Our brains work in funny (but brilliant) ways.
In order for us to learn, our brain has to make connections. These cognitive processes help us make connections based on experiences. For example, we see a blue block. First of all, we call it a “blue block” because we have seen something colored like it and that color is called “blue,” and we also call it a block because we have seen something like it before and it is called a “block.” The cognitive aspect of our brain helps us learn. We learn through experience and by making connections with the world.
However, there is also a conative aspect of our brain. Associated with certain objects are feelings, emotions, etc. Perhaps in the past we have grown to like blue-colored objects and we like neat, orderly things, so therefore we like blue blocks since they’re colored blue and they are easily stack-able. But, this conative aspect of our brain causes us to start sorting experiences into categories.
For a classic example, as a kid I saw a hot stove. I went and touched the hot stove and burnt my hand and experienced pain. I know I don’t want to experience this unpleasantness, so I now know not to touch the hot stove. I sort that experience (naturally, not consciously) into “experiences I don’t want to have.”
Our natural tendency is to start sorting everything into experiences I want to have and not want to have. This isn’t necessarily a “bad” thing – it’s completely natural. It’s how we learn! However, the effects of such sorting are harmful to ourselves and others.
Out of categorizing our experiences, we start to experience craving. We crave for those emotions and feelings we enjoy or cause us temporary happiness; we crave not to talk to people who we don’t like or who aggravate us. When we don’t get our way (which is most always), we experience dukkha – unpleasantness, discomfort, or suffering.
A product of dukkha is ill-will or even hatred. We simply “can’t believe that person is acting that way” or “the universe hates me” or “my life is so uncontrollable.” This happens to all of us very often.
The question becomes: How do I stop separating experiences?
It is the ultimate question, because when we stop separating experiences, we stop experiencing dukkha. The ultimate cessation of dukkha is reliant on the cessation of craving, or tanha. The Buddha laid out a Noble Eightfold Path for us to follow. However, as important as the Eightfold Path is to the complete cessation of dukkha, I feel it is important to realize that most of us don’t have the capacity to practice all eight “folds” simultaneously as the Buddha prescribed.
We lead busy lives and we can always work on cultivating a better practice. That being said, we have to be realistic, and I feel the following are 5 basic practices of what you can do.
- Recognize everyone has their bad days. We all have those days that just go wrong. Who’s to say the person that just cut you off on the highway isn’t having one of those days? Experiences we don’t want to have aren’t just emotions or feelings – they include actual actions.
- Wish them to be happy and free from suffering. When you get out of that awful business meeting or off a phone call with a client you can’t stand, imagine that person standing or sitting in front of you. Say to them “May you be happy. May you be free from suffering.” This helps cultivate metta (loving-kindness) and karuna (compassion) toward those who you have the most difficulty with.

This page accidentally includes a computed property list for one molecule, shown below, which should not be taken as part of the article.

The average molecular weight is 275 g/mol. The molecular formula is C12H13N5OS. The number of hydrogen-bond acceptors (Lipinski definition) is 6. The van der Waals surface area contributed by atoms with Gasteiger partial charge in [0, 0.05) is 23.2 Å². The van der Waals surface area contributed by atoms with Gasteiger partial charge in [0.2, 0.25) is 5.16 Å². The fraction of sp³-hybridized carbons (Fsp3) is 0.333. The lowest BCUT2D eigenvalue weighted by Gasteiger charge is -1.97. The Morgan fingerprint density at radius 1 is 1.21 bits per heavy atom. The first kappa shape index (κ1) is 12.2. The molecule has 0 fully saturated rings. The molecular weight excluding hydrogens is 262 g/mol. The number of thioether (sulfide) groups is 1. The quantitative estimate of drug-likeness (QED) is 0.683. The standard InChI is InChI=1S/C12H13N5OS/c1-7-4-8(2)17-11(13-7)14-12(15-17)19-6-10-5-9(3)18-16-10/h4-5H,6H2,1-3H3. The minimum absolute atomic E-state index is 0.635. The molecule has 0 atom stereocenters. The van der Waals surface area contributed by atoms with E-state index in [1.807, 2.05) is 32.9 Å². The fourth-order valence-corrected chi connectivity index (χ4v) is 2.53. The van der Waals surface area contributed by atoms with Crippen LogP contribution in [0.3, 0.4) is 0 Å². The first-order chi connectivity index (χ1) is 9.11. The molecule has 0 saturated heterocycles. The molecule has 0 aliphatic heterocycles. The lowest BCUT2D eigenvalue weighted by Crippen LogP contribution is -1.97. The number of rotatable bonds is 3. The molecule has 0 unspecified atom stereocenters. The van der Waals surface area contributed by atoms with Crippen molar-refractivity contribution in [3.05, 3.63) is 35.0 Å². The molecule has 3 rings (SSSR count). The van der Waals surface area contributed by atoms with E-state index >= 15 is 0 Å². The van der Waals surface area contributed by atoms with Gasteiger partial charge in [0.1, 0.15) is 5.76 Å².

- Flip the situation around. Have you ever cut someone off on the highway? Have you ever been snippy with a client? Have you ever said the wrong thing and then regret it? Realizing that most people act the same way and usually regret things they do or hope no one “hates” them for it helps us see, in the moment, that we don’t have to be angry at them.
- Make sure your brain is engaged before your mouth is in gear. In a world where social media and e-mail have assimilated into everyday life, we have to be very careful what we say, whether it’s spoken or written. Our actions do “speak louder than words,” but our words are just as powerful to hurt or help someone. Thinking about what you are writing to the other person and seeing that ranting at someone isn’t beneficial to them or you (despite your temporary relief) helps stop dukkha. Also, postpone the angry e-mail to your employer for a day and see if you still want to send it.
- Be generous. While this may seem like a disconnected practice from the above four, being generous in your time, money, love, or anything else helps you feel a little better and less worrisome. Be generous to yourself and schedule time simply for you.
The final question is how do the above practices stop the separation of experience?
It’s an excellent question. When we are generous, we realize others are in poor situations as well. We stop worrying about experiences we want to have and start helping others achieve their own goals. Having appropriate speech (samma vaca) toward others helps us stop the cyclical categorizing of experiences. Instead of wanting your friend to say the “right thing,” you can say the right thing to them and know the outcome will be a-okay. Flipping the situation around helps you realize that the experience you are not wanting to have has happened to you before, and that craving isn’t helping you be happy. Generating metta and karuna toward the rest of humankind helps break the barrier of experiences you don’t want to have – now it’s okay to experience them because you are wishing them to be happy and free from suffering anyways. Recognizing everyone has their bad days assists you in seeing they have the very same craving of experiences as you do.
The ultimate goal of Buddhism is to attain nirvana – the end of suffering and escape from rebirth.
I like to think of nirvana as the ultimate state of happiness.
We all can be happy.